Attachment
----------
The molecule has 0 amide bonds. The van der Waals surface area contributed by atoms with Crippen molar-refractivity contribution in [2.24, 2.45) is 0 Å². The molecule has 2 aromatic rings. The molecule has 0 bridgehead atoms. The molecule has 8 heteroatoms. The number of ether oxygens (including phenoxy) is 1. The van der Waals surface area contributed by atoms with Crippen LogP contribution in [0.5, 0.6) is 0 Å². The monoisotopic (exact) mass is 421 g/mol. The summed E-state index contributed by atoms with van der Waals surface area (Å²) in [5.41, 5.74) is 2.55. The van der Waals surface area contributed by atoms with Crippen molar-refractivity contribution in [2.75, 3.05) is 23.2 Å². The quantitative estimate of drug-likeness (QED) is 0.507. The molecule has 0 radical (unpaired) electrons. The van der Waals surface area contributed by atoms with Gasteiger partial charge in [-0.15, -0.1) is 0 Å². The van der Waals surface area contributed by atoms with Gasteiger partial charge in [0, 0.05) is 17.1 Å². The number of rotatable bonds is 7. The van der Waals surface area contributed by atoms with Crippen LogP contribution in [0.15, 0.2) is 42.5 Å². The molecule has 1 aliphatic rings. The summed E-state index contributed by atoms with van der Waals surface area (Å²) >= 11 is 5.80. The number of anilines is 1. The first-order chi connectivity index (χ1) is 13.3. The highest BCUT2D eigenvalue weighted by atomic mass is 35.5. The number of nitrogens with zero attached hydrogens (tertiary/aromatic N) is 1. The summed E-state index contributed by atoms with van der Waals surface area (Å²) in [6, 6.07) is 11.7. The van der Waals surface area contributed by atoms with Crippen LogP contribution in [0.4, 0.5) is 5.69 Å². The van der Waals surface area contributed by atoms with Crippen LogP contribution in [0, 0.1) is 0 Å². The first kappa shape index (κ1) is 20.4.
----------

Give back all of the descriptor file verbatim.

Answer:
The molecule has 0 amide bonds. The van der Waals surface area contributed by atoms with Crippen molar-refractivity contribution in [2.24, 2.45) is 0 Å². The molecule has 2 aromatic rings. The molecule has 0 bridgehead atoms. The molecule has 8 heteroatoms. The number of ether oxygens (including phenoxy) is 1. The van der Waals surface area contributed by atoms with Crippen LogP contribution in [0.5, 0.6) is 0 Å². The monoisotopic (exact) mass is 421 g/mol. The summed E-state index contributed by atoms with van der Waals surface area (Å²) in [5.41, 5.74) is 2.55. The van der Waals surface area contributed by atoms with Crippen molar-refractivity contribution in [2.75, 3.05) is 23.2 Å². The quantitative estimate of drug-likeness (QED) is 0.507. The molecule has 0 radical (unpaired) electrons. The van der Waals surface area contributed by atoms with Gasteiger partial charge in [-0.15, -0.1) is 0 Å². The van der Waals surface area contributed by atoms with Gasteiger partial charge in [0, 0.05) is 17.1 Å². The number of rotatable bonds is 7. The van der Waals surface area contributed by atoms with Crippen LogP contribution in [0.15, 0.2) is 42.5 Å². The molecule has 1 aliphatic rings. The summed E-state index contributed by atoms with van der Waals surface area (Å²) >= 11 is 5.80. The number of anilines is 1. The first-order chi connectivity index (χ1) is 13.3. The highest BCUT2D eigenvalue weighted by atomic mass is 35.5. The number of nitrogens with zero attached hydrogens (tertiary/aromatic N) is 1. The summed E-state index contributed by atoms with van der Waals surface area (Å²) in [6, 6.07) is 11.7. The van der Waals surface area contributed by atoms with Crippen LogP contribution in [0.4, 0.5) is 5.69 Å². The van der Waals surface area contributed by atoms with Crippen LogP contribution in [0, 0.1) is 0 Å². The first kappa shape index (κ1) is 20.4.